The Legal Resources Centre has trained stakeholders in the Northern Region on the Electoral Justice System to empower them to identify, report and resolve electoral conflicts.
The training, which built the capacity of participants in relation to rules, conducts and processes of elections, was also to expose them to civic inputs on the adopted electoral reforms of the Electoral Commission for the 2016 elections and future elections.
It was also to help participants, who were drawn from public, private and civil society organisations, to understand the country’s legal system and Legislative Instruments governing the conduct of elections in the country.
Topics discussed include: Ghana’s Legal System, Elections 2016: Successes, Challenges and the Way forward; Parliamentary Procedure, and Constitutional Instruments 94, 91, and 74.
Mr Issah Mahmudu, Northern Regional Director of the Legal Aid Scheme, who was one of the facilitators during the training in Tamale, called on disputing parties to embrace Alternative Dispute Resolution (ADR) mechanisms to resolve their differences.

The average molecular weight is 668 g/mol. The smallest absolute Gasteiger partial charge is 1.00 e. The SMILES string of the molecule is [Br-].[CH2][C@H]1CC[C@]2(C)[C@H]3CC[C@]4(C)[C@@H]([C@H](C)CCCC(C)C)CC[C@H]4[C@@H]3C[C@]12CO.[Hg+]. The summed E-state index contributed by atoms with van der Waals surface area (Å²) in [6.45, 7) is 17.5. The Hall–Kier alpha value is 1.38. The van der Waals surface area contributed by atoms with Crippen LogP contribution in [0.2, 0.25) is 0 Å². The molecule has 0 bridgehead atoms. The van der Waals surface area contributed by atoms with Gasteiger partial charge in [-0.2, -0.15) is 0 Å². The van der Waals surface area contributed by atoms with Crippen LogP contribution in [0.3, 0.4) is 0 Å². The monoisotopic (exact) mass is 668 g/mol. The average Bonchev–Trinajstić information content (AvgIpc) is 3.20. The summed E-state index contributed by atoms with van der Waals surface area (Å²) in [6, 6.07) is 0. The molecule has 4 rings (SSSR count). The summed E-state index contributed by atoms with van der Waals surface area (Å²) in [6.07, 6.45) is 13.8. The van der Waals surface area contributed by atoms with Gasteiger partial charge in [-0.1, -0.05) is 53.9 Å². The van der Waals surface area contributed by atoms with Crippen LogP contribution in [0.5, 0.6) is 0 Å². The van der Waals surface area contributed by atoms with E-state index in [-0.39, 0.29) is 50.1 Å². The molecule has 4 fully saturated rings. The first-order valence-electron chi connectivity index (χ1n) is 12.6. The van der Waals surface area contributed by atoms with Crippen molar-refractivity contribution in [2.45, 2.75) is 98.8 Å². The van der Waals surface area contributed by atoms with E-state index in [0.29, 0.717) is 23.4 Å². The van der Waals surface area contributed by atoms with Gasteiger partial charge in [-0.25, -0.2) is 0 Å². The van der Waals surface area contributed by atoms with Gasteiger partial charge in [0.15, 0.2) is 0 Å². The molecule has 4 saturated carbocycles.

Mr Mahmudu said ADR created understanding between disputing parties because of their involvement in generating their own solutions to their differences.
He said the ADR mechanism was not expensive adding it also ensured a win-win situation for disputing parties as against the courts system, which was ‘adversarian’, expensive, time-consuming, and sometimes leaving disputing parties as enemies.
Mr Benjamin Bano-bioh, Deputy Northern Regional Director of the Electoral Commission (EC), said the successful conduct of the 2016 general election showed the robustness of the electoral system adopted by the EC.
Mr Bano-bioh urged the public to always seek clarification on election-related issues from the EC.
Mr Enock Jengre, Project Officer at LRC, said the LRC would engage Parliament to assess how far it (Parliament) had gone with regards to reforms on the electoral process.